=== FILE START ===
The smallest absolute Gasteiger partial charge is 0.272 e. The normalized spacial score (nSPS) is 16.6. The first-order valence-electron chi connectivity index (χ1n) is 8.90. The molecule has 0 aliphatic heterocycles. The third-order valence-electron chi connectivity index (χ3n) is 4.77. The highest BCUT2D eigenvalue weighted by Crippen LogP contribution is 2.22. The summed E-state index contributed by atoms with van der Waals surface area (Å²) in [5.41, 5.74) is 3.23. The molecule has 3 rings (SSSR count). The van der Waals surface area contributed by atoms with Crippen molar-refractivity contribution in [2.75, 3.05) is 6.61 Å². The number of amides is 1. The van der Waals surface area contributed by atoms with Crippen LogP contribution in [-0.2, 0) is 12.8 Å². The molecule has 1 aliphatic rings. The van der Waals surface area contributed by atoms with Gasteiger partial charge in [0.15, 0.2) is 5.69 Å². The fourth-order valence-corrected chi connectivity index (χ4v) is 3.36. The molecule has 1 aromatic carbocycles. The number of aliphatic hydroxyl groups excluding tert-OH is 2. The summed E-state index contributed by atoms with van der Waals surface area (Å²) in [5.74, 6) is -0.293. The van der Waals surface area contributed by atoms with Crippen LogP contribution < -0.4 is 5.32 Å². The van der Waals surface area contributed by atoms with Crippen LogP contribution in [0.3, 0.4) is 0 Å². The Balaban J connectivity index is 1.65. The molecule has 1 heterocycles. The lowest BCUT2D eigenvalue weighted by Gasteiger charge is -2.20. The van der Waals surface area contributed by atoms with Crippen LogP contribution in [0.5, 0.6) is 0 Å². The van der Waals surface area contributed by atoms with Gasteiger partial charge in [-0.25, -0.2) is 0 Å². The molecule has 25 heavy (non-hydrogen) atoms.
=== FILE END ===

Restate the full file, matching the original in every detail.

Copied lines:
The smallest absolute Gasteiger partial charge is 0.272 e. The normalized spacial score (nSPS) is 16.6. The first-order valence-electron chi connectivity index (χ1n) is 8.90. The molecule has 0 aliphatic heterocycles. The third-order valence-electron chi connectivity index (χ3n) is 4.77. The highest BCUT2D eigenvalue weighted by Crippen LogP contribution is 2.22. The summed E-state index contributed by atoms with van der Waals surface area (Å²) in [5.41, 5.74) is 3.23. The molecule has 3 rings (SSSR count). The van der Waals surface area contributed by atoms with Crippen molar-refractivity contribution in [2.75, 3.05) is 6.61 Å². The number of amides is 1. The van der Waals surface area contributed by atoms with Crippen LogP contribution in [-0.2, 0) is 12.8 Å². The molecule has 1 aliphatic rings. The van der Waals surface area contributed by atoms with Gasteiger partial charge in [0.15, 0.2) is 5.69 Å². The fourth-order valence-corrected chi connectivity index (χ4v) is 3.36. The molecule has 1 aromatic carbocycles. The number of aliphatic hydroxyl groups excluding tert-OH is 2. The summed E-state index contributed by atoms with van der Waals surface area (Å²) in [5.74, 6) is -0.293. The van der Waals surface area contributed by atoms with Crippen LogP contribution < -0.4 is 5.32 Å². The van der Waals surface area contributed by atoms with Crippen LogP contribution in [0.3, 0.4) is 0 Å². The Balaban J connectivity index is 1.65. The molecule has 1 heterocycles. The lowest BCUT2D eigenvalue weighted by Gasteiger charge is -2.20. The van der Waals surface area contributed by atoms with Crippen LogP contribution in [0.5, 0.6) is 0 Å². The van der Waals surface area contributed by atoms with Gasteiger partial charge in [-0.25, -0.2) is 0 Å². The molecule has 25 heavy (non-hydrogen) atoms.